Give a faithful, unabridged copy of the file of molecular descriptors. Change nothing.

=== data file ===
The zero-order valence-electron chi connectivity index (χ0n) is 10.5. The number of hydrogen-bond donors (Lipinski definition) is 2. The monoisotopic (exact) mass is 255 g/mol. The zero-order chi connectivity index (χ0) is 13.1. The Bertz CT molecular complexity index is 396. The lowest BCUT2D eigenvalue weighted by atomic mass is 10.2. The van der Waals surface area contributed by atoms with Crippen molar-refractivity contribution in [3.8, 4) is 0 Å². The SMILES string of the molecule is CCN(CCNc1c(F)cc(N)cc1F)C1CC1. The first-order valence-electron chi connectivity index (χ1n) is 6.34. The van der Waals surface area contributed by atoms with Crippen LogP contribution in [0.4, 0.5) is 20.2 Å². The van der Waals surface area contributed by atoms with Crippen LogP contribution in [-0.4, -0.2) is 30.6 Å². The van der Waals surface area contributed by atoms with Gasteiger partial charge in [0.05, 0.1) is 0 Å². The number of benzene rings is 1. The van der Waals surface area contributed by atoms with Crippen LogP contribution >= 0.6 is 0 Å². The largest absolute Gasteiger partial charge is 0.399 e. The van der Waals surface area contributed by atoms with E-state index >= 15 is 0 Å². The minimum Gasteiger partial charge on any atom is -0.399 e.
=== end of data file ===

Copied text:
The zero-order valence-electron chi connectivity index (χ0n) is 10.5. The number of hydrogen-bond donors (Lipinski definition) is 2. The monoisotopic (exact) mass is 255 g/mol. The zero-order chi connectivity index (χ0) is 13.1. The Bertz CT molecular complexity index is 396. The lowest BCUT2D eigenvalue weighted by atomic mass is 10.2. The van der Waals surface area contributed by atoms with Crippen molar-refractivity contribution in [3.8, 4) is 0 Å². The SMILES string of the molecule is CCN(CCNc1c(F)cc(N)cc1F)C1CC1. The first-order valence-electron chi connectivity index (χ1n) is 6.34. The van der Waals surface area contributed by atoms with Crippen LogP contribution in [0.4, 0.5) is 20.2 Å². The van der Waals surface area contributed by atoms with Crippen LogP contribution in [-0.4, -0.2) is 30.6 Å². The van der Waals surface area contributed by atoms with Gasteiger partial charge in [0.05, 0.1) is 0 Å². The number of benzene rings is 1. The van der Waals surface area contributed by atoms with Crippen LogP contribution >= 0.6 is 0 Å². The largest absolute Gasteiger partial charge is 0.399 e. The van der Waals surface area contributed by atoms with E-state index >= 15 is 0 Å². The minimum Gasteiger partial charge on any atom is -0.399 e.